Background As a hospice we had introduced several initiatives to improve care of inpatients including sepsis awareness and the butterfly scheme which support patients who are confused without a formal diagnosis of dementia. Amongst palliative inpatients, a recent systematic review found that occurrence rates varied by up to 30% on admission, during admission, and the weeks and hours before death.
Aim We wanted to understand within our inpatient setting how frequently confusion is an issue on admission, how we are detecting delirium and are we looking for reversibility. Between one-third and one-half of delirium cases are potentially reversible.
Results We conducted a baseline retrospective audit of admission records over March 2019. 39 notes meet criteria where patient had not died within 24 hours of admission. 25% (10) remained unconfused within 24 hours before death. 7% (3) were confused on admission but were reversed with medication changes and interventions such as antibiotics or oxygen suggesting delirium a feature of agitation and successfully went home. None of these patients has underlying brain pathology. 41% (16) who were confused died despite a small improvement in confusion. Delirium and accurately describing acute confusion was sporadic. Only one patient who remained confused from admission was discharged.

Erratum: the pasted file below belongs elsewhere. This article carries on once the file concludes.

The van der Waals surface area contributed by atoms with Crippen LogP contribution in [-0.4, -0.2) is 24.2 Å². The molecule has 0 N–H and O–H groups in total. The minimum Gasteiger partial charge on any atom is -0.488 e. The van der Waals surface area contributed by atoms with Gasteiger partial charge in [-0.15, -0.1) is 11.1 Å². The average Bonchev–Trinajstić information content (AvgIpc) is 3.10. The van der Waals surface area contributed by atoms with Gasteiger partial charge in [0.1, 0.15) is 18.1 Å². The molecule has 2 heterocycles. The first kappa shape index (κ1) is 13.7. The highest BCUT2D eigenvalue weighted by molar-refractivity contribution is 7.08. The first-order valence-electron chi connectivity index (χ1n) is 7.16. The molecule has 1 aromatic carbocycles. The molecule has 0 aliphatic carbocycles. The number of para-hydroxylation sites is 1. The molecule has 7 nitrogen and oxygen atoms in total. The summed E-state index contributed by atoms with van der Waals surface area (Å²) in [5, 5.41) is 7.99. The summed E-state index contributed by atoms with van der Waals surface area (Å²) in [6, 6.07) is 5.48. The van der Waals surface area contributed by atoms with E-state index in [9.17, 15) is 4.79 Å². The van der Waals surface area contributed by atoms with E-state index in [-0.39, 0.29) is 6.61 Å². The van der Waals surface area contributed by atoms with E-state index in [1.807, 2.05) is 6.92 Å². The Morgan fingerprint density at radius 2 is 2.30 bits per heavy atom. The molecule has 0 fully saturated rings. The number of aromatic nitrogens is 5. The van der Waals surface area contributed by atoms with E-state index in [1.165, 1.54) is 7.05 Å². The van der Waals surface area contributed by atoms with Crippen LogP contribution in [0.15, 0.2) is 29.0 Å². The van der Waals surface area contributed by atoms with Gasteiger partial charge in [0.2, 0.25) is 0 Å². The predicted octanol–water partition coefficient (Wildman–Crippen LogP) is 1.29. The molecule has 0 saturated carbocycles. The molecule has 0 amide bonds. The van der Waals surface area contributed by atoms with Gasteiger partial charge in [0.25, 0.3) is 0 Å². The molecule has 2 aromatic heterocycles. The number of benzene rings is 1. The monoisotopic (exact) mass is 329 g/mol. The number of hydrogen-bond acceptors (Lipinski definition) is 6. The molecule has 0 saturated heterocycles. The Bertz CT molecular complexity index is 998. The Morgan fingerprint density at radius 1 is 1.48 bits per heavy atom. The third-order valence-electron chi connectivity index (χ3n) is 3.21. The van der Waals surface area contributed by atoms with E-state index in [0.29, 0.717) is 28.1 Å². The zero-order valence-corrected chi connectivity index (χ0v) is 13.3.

Outcome We implemented a lunch and learn mandatory programme for all clinical staff and introduced the 4AT tool and delirium checklist as first steps to earlier recognition and identification of reversible factors. We have also created a family and patient leaflet explaining what delirium is and how it can be managed.
Conclusion There is evidence of change in practice already within the nursing staff approach to monitoring and managing confused patients. We plan to re-audit in October and introduce the same learning programme for all community staff especially Hospice at Home healthcare assistants to enhance detection of delirium within the home setting.
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